Changes in renal function including acute renal failure can be caused by drugs that inhibit the renin-angiotensin system and by diuretics. Patients whose renal function may depend in part on the activity of the renin-angiotensin system (e.g., patients with renal artery stenosis, chronic kidney disease, severe congestive heart failure, or volume depletion) may be at particular risk of developing acute renal failure with these agents. Monitor renal function periodically in these patients. Consider withholding or discontinuing therapy in patients who develop a clinically significant decrease in renal function with these agents.

Moderate

Ccbs (Includes Exforge) ↔ Chf/Ami

Moderate Potential Hazard, Moderate plausibility

Applies to: Congestive Heart Failure, Myocardial Infarction

Calcium channel blockers (CCBs) may have varying degrees of negative inotropic effect. Congestive heart failure (CHF), worsening of CHF, and pulmonary edema have occurred in some patients treated with a CCB, primarily verapamil. Some CCBs have also caused mild to moderate peripheral edema due to localized vasodilation of dependent arterioles and small blood vessels, which can be confused with the effects of increasing left ventricular dysfunction. Although some CCBs have been used in the treatment of CHF, therapy with CCBs should be administered cautiously in patients with severe left ventricular dysfunction (e.g., ejection fraction < 30%) or moderate to severe symptoms of cardiac failure and in patients with any degree of ventricular dysfunction if they are receiving a beta-adrenergic blocker. Likewise, caution is advised in patients with acute myocardial infarction and pulmonary congestion documented by X-ray on admission, since associated heart failure may be acutely worsened by administration of a CCB.

References

  1. Batlouni M, Armaganijan D, Ghorayeb N, Magliano MF "Clinical efficacy and tolerability of isradipine in the treatment of mild-to-moderate hypertension in young and elderly patients." J Cardiovasc Pharmacol 19 (1992): s53-7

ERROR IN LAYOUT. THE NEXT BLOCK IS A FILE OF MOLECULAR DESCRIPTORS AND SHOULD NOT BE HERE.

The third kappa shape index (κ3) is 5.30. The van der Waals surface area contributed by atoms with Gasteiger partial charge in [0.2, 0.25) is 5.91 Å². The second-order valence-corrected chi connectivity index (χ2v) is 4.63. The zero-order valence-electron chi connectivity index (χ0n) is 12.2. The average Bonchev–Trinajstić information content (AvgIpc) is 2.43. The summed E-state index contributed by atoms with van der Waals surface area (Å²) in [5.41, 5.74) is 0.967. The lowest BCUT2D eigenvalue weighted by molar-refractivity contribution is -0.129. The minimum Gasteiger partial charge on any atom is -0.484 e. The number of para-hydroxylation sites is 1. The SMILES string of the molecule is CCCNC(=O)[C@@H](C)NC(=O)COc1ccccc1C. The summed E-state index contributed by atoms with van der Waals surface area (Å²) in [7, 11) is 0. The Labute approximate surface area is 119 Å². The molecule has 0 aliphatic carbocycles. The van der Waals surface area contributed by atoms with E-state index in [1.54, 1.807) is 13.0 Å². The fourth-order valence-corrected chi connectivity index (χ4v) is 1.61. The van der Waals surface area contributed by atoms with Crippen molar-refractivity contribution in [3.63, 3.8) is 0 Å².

2. Sleight P "Calcium antagonists during and after myocardial infarction." Drugs 51 (1996): 216-25
  3. Brogden RN, Sorkin EM "Isradipine: an update of its pharmacodynamic and pharmacokinetic properties and therapeutic efficacy in the treatment of mild to moderate hypertension." Drugs 49 (1995): 618-49
View all 29 references
Moderate

Valsartan (Includes Exforge) ↔ Renal/Liver Disease

Moderate Potential Hazard, Moderate plausibility

Applies to: Liver Disease, Biliary Obstruction, Renal Dysfunction

Valsartan is primarily eliminated by biliary excretion, and a minority is excreted in the urine. Dosage adjustments are not necessary in patients with renal impairment unless they are also volume-depleted, in which case therapy should be initiated under medical supervision. Likewise, patients with mild to moderate hepatic impairment or biliary obstruction generally do not require a dosage adjustment. The manufacturer recommends administering valsartan therapy with caution in patients with impaired renal and/or liver function, particularly if these conditions are severe.

References

  1. "Product Information. Diovan (valsartan)." Novartis Pharmaceuticals, East Hanover, NJ.

Exforge (amlodipine / valsartan) drug Interactions

There are 671 drug interactions with Exforge (amlodipine / valsartan)

Exforge (amlodipine / valsartan) alcohol/food Interactions

There are 3 alcohol/food interactions with Exforge (amlodipine / valsartan)

Drug Interaction Classification

The classifications below are a general guideline only. It is difficult to determine the relevance of a particular drug interaction to any individual given the large number of variables.

Major Highly clinically significant. Avoid combinations; the risk of the interaction outweighs the benefit.
Moderate Moderately clinically significant. Usually avoid combinations; use it only under special circumstances.
Minor Minimally clinically significant. Minimize risk; assess risk and consider an alternative drug, take steps to circumvent the interaction risk and/or institute a monitoring plan.

Do not stop taking any medications without consulting your healthcare provider.